'Technopolis' Gets Another $3.5Bln

VedomostiLand plots that are to be transferred to the innovation city in Skolkovo.

The 4 billion rubles originally earmarked for the so-called innovation city in Skolkovo was just the beginning. In the federal budget, another 110.5 billion rubles ($3.5 billion) has been set aside for the project, mostly for construction.

According to calculations provided by the Finance Ministry and the Cabinet in the budget for 2011, 110.5 billion rubles will be set aside for the project through 2015. "These are requests that have come from the presidential commission on modernization," said a ministry official, who added that the sum would likely be adjusted downward.

The president and prime minister will soon have several meetings on expenditures, a source in the presidential administration said, and there will be no separate meeting on Skolkovo. "In any event, this is one of the priority issues," he said.

In the first four years, spending on the "technopolis" (the term used by the Finance Ministry to refer to the project) will consistently grow, and only in 2015 will expenditures decline, to 8.5 billion rubles. These figures correspond to the requirements of the foundation managing Skolkovo, said an employee close to the management of the foundation, but much depends on the level of co-financing of innovative projects.

A discussion is ongoing over whether state expenditures will match those of individual investors, or be twice as high.

Viktor Vekselberg, who is coordinating the project, predicted that 50 billion to 60 billion rubles will be needed for the project over the next 2 1/2 years and said that while there are no co-investors, all that money will have to come from the budget.

The main construction will be carried out from 2011 to 2013, and this will be the main cost, an Economic Development Ministry official said.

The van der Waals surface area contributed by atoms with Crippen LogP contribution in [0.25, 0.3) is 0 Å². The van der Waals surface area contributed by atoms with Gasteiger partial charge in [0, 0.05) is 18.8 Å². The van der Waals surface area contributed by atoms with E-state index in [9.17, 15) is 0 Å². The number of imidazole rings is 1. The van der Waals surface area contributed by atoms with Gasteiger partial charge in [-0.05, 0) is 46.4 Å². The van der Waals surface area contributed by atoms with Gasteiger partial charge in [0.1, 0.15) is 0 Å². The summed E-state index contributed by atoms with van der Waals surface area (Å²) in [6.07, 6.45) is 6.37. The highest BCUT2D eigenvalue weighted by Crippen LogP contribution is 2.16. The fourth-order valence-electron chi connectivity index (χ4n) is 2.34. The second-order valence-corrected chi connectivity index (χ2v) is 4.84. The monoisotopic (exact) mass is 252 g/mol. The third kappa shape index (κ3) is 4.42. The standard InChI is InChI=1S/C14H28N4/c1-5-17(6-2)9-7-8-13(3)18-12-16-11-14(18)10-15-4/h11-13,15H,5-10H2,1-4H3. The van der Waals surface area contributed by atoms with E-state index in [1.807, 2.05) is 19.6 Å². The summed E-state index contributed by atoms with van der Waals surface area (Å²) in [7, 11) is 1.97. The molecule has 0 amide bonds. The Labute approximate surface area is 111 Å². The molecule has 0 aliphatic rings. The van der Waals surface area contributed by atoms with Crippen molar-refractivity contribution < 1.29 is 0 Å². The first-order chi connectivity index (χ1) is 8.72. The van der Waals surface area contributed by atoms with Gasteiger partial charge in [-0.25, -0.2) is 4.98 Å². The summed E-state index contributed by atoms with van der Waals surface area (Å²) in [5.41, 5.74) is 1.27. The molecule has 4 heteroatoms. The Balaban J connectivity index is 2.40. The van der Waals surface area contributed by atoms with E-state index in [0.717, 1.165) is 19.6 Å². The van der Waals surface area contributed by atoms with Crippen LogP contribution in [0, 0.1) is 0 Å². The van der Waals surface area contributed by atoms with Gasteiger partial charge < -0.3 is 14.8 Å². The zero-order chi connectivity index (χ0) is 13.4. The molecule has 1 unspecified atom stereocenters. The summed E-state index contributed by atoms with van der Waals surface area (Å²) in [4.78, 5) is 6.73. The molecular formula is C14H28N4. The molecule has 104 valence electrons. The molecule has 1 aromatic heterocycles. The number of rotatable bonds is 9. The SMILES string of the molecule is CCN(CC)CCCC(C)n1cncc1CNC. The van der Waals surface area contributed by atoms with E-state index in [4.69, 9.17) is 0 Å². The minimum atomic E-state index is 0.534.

Most of the budget money will go to construction, including infrastructure, a high-ranking Kremlin official said, although a significant amount is planned for projects and sciences.

Between 25,000 and 30,000 people will live in the technopolis, Vekselberg has said, and there is a preference for low-rise buildings.

"Supermodern architecture and design — domestic comforts," said Vladislav Surkov, the Kremlin's curator of the project.

Experts' calculations show that the cost of housing and offices for the indicated number of workers in the technology hub is much less than 110 billion rubles and shouldn't exceed $1 billion.

Artyom Tsogoyev, managing partner of the Moscow Central Real Estate Exchange, said providing business-class housing to 30,000 people requires about 600,000 square meters, which should cost about $600 million. One worker needs about 4 square meters of office space — this is the European minimum. In the average three-person family there are two who work, meaning that at least 80,000 square meters of offices are needed, which should cost about $80 million.

Making a separate program for financing Skolkovo can be done, but it takes time, said Alexander Kogan, deputy head of the State Duma's Budget and Taxes Committee. It's simpler just to channel the funding through already existing channels, such as the Investment Fund, the Housing Development Fund and the housing program. Skolkovo is just the next step on the road to modernization.

Skolkovo's funding will be commensurate with its importance: Similar budget infusions are being received by other priority programs, such as Far East development and preparation for the 2014 Winter Olympics in Sochi.

The federal target fund for creating a high-tech technology park will cost 7.65 billion rubles from 2007 to 2010. A total of 553.4 billion rubles was set aside for the program for developing Vladivostok in 2008-12.

With a budget deficit and severe cost cutting, it's better to put budget money toward programs that have already demonstrated their effectiveness and invest in sectors that are actively developing and have access to external markets, said Yevsei Gurvich, head of the Economic Expert Group.

It's evident that this is an attempt to force innovation from above, but there are not yet any signs that there will be any return, Gurvich said.

Anatoly Chubais, CEO of Rusnano and a member of the working group for creating the innovation city, estimated that the output of innovative products from the first 10 projects will reach 100 billion to 200 billion rubles by 2015, and if production is really ramped up, it could reach 1 trillion rubles per year.

About 40 projects have been submitted to the presidential commission for modernization, said a source close to the commission's leadership.

See also:

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